This is a somewhat bittersweet find. It's kind of cool to know that mom was thinking of me, and she had her faculties right until the end so it won't be that she forgot one, I think she felt that the Philips device was better (and with adjustable temperatures and a fully manual mode, it's hard to see how it isn't).
But it's also sad because I think she went out and got these at different points when she had an idea that things were...not as good as hoped, shall we say? A sort of "I'll leave this for Rick to find after I'm gone".
I know mom was a strong person, but damn, the presence of mind to even think of something like that...twice!
I made a recipe in the Philips, but I'm not going to write it up today. It's late and I'm hungry. Soon, soon.
A slight aside
The Philips multicooker came with a nice glossy cookbook. I took this to read...and try to imagine how much I could cock up the recipes - the depressing thing about cookbooks is the smouldering wreckage on your plate just doesn't resemble the photo in the book...but I don't know where I put it.
I found a Philips recipe book online. Not sure if it's the same one or not, but it has some useful recipes and it is aimed at their multicooker range. Apple cinnamon outmeal, beef stroganoff, chili con carne, honey lemon chicken, chocolate walnut cake, and dozens more.
Let's just say that HP Instant Ink offers me 100 pages a month. This month, I used 99 of them. ☺
Another little aside
While looking for info on the Philips multicooker, I came across a Philips Pasta maker. Basically you put in flour and water or water/egg and it'll mix the two together and push the result out of an extrusion disc, with different discs for different types of pasta. It's actually capable of making macaroni (separate disc) and seashell pasta (separate disc) as well as sheets of lasagne (supplied disc). The entire process takes about 10-15 minutes.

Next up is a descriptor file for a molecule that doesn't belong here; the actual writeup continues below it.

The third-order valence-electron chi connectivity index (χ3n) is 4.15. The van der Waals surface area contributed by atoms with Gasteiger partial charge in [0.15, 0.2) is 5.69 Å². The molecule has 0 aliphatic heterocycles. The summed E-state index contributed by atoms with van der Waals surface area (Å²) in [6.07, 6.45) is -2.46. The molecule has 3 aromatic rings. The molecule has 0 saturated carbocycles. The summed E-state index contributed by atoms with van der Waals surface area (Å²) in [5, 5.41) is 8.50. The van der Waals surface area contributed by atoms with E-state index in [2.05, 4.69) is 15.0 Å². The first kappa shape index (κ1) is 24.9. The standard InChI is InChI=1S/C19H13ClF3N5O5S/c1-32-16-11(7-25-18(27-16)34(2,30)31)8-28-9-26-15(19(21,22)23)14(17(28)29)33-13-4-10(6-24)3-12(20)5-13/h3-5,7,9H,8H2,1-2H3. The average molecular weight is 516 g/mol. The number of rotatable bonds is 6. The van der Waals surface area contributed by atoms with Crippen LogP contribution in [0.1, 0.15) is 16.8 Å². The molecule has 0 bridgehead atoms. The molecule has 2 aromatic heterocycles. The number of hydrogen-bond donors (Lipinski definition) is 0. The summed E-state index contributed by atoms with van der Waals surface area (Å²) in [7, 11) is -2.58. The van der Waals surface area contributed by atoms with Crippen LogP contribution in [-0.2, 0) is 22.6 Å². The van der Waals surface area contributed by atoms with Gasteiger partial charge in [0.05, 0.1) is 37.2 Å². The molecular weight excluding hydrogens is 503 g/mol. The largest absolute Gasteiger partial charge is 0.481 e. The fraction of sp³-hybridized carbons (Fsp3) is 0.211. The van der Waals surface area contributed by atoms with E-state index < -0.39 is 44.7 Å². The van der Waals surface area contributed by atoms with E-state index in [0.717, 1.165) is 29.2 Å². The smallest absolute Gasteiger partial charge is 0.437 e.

I would like to say "I'm interested", but it costs about €160ish for the basic, or an extra €60ish for the smarter one that can weigh the flour inserted to tell exactly how much water is necessary. For something that just mixes dough and presses it through some holes, it seems kind of pricey.
So for now, I'll watch various videos on YouTube, and laugh to myself at the number of people using the big flat white thing to cut the pasta to size. Uh... no. That's intended for levelling off the flour in the scoop. The thing you're supposed to use to cut the pasta to size is the thing that looks like an ice scraper. With a nice solid handle because, well, because hacking through dough does take some effort.
For some reason the Americans in the YouTube videos seem to pronounce as pahsta, with the 'ah' like the 'a' sound in archive.
I say it like the 'a' in cat. "Pasta", rhymes with "Raster"...because southern British English is what is known as non-rhotic. In less nerdy terms, we're missing most of our 'r's. Well, we stuck lots of 'u's into our words, so I guess something had to give. ☺
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|David Boddie, 1st February 2022, 23:57|
Techmoan reviewed a Philips pasta maker back in 2018 for about the same price: https://www.youtube.com/watch?v=KgTcKeefcbU
|J.G.Harston, 2nd February 2022, 13:22|
A couple of years ago I saw a fascinating documentary on NHK about the development of the electric rice cooker. The engineer spent months testing designs on his family.
|VinceH, 3rd February 2022, 01:10|
I've heard both (well, ish) pronunciations of pasta from (different) Americans - it's obviously a dialect/regional accent thing.
See (hear) also pronunciations of Sri Lanka and kebab (Sri Lonka and Kebob).
(Felicity? Marte? Find out!)
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Last read at 12:15 on 2022/05/17.